A California farmer wheat farmer faces up to $35 million in fines for violating federal wetlands regulations. But it's unclear whether the law in question was supposed to apply to him, and the rules themselves represent a decades-long effort to "make everything a wetland," essentially depriving individuals of due process protections for alleged crimes against the environment.
The farmer in question is John Duarte, who runs Duarte Nursery near Modesto. In 2012 he purchased 450 acres of land, planning to grow wheat on it. Duarte knew the property contained swales and wetlands, which are considered "waters of the United States" and therefore fall under the purview of the Clean Water Act. But the act includes exemptions for "established (ongoing) farming…activites," including plowing. So he thought that he was in the clear, legally speaking. He also hired a consultant to map out where the wetlands were, so as to avoid places where he might cause harm.
One of Duarte's lawyers told the Redding Record Searchlight that his client did plow some of the wetlands, but the attorney insists that there was no significant damage and that the plowing went no deeper than 7 inches. The government disagrees, claiming that Duarte used a ripper that dug 10 inches into the soil. Either way, the authorities argue that the Clean Water Act's exemption didn't apply to Duarte because his land had not been farmed for at least 20 years; therefore, the government concluded, he was bringing new land into production.
Duarte was able to grow the wheat, but the U.S. Army Corps of Engineers and the California Central Valley Regional Water Quality Control Board ordered him not to harvest it, telling him he'd need a permit to work the land.
"The case is the first time that we're aware of that says you need to get a permit to plow to grow crops," attorney Anthony Francois of the Pacific Legal Foundation, a public interest law firm which has helped told the Record Searchlight. "How do you impose a multimillion penalty on someone for thinking the law says what it says?"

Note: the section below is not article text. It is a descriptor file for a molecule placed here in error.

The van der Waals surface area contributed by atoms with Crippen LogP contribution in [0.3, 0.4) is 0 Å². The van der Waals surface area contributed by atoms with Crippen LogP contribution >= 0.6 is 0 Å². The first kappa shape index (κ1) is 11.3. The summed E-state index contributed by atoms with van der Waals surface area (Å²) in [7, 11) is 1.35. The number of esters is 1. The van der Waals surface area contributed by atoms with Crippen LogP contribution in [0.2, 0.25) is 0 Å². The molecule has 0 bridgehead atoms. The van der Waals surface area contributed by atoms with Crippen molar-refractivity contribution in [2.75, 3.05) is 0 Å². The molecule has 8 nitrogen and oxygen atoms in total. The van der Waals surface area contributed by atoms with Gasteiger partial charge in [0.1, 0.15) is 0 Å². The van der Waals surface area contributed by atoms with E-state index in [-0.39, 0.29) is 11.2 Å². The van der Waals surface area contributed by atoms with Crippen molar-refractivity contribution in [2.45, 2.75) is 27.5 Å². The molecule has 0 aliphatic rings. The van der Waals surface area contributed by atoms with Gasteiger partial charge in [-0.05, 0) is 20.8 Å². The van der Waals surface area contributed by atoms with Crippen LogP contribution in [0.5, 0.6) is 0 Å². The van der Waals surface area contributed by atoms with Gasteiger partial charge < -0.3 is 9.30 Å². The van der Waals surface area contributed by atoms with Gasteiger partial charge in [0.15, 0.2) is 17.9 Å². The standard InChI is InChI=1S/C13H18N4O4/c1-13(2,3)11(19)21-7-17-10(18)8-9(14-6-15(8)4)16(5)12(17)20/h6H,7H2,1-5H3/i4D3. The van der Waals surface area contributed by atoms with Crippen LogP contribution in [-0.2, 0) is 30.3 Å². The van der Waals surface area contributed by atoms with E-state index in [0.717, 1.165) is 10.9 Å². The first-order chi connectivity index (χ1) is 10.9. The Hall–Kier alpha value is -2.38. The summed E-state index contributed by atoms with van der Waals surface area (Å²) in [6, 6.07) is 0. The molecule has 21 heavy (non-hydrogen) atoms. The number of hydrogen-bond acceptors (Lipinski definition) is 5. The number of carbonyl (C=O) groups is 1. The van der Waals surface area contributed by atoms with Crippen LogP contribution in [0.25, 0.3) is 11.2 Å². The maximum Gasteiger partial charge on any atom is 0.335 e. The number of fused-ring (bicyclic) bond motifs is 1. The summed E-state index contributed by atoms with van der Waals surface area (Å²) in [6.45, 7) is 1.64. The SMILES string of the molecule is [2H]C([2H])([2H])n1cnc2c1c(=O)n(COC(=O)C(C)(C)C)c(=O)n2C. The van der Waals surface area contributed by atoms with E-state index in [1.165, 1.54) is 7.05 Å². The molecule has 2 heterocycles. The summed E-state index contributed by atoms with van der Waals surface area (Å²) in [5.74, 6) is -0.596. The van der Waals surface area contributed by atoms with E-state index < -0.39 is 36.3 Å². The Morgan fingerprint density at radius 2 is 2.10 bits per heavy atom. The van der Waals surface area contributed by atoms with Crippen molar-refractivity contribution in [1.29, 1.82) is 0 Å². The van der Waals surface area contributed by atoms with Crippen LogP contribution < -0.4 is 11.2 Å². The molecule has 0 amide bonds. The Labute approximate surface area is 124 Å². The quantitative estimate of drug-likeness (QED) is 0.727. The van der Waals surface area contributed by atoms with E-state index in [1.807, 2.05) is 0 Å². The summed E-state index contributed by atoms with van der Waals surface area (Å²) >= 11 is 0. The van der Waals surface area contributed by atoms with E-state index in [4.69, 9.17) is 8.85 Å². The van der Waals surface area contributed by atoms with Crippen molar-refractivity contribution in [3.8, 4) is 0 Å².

Duarte sued California and the Army Corps of Engineers for violating his due process rights, since they sent their cease-and-desist order without a hearing. The government then countersued over the alleged Clean Water Act violation. Last June, District Judge Kimberly Mueller issued a summary judgement in favor of the Army Corps of Engineers, finding that Duarte's due process rights had not been violated, that the cease-and-desist letter was not an "enforcement action," and that the Clean Water Act's exemption didn't apply. The case now goes to a penalty trial; the prosecution is asking for a fines totalling nearly $35 million.
Critics of the Obama administration often pointed to the case as an example of regulatory overreach. With a new president's deregulatory rhetoric in the air, Duarte's attorneys hope to work out a better deal. They met with the Justice Department earlier this month to discuss the prospect of a settlement.